Young people in the UK are more likely to die from asthma than those in other wealthy countries, a report has found.
Death rates for asthma in 10 to 24-year-olds was highest in the UK among all 14 European nations included in an analysis of 19 high-income countries.
The UK also had the highest obesity rates for 15 to 19-year-olds among the European nations.
The government said it had “world-leading plans” to safeguard child health.
Overall, the report found the UK to be lagging behind other nations across a number of health indicators.
The study, from the Nuffield Trust think tank and and the Association for Young People’s Health, analysed 17 measures of health and wellbeing for 10 to 24-year-olds in countries that included Germany, France and Italy, as well as Japan, the US and Australia.
It found that while young people in the UK are making some healthier choices, such as drinking less alcohol and smoking less, more are entering adulthood with long-term health conditions.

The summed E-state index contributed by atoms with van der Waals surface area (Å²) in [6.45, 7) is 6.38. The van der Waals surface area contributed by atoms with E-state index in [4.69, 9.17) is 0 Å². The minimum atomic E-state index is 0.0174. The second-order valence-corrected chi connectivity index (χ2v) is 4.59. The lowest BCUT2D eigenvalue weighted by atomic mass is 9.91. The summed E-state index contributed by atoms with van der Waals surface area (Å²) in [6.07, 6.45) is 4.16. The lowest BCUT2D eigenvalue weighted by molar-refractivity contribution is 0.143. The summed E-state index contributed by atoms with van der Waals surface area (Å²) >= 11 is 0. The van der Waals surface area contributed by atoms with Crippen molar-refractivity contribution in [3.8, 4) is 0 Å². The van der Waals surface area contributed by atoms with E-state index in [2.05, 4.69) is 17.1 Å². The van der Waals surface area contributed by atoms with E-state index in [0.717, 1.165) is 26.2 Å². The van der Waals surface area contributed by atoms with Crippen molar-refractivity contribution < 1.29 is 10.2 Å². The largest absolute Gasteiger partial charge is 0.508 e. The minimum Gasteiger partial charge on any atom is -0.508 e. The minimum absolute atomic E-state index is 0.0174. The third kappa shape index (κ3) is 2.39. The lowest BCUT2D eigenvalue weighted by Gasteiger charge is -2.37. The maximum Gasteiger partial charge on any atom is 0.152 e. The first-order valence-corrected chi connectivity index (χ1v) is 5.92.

Nearly one in five young people in the UK is estimated to be living with a longstanding health condition, such as type 2 diabetes, the report finds. In England, the figure has gone from 13.5% in 2008 to 18% in 2016.
The UK was also found to be one of the worst countries for young people to suffer from years lost to ill-health and the burden of their diseases, with only Australia, the US and New Zealand being worse.
Nigel Edwards, chief executive of the Nuffield Trust, said the study suggested health services in the UK were “getting something badly wrong”.
He said: “I worry this reflects a dangerous complacency.
“Young people in the UK are entering adulthood with more long-term health conditions and, as a result a poorer quality of life, storing up problems further down the line.
“If we don’t take action now, the next generation will be entering adulthood sicker than the one before it.”
Asthma UK said it was “appalling” that people were more likely to die from asthma in the UK than in other European countries.
The charity said its research has previously found that millennials – typically those born between the early 1980s and mid-1990s – get the worse asthma care of any age group.
Dr Samantha Walker, director of research and policy at Asthma UK, said: “We are now urging the NHS to move with the times and put technology at the heart of asthma management, helping to engage this tech-savvy generation.”
“Prevention is at the heart of the NHS Long Term Plan, and as part of this we are increasing funding by an average 3.4% per year, meaning that by 2023-24 it will receive £20.5bn a year more than it currently does.”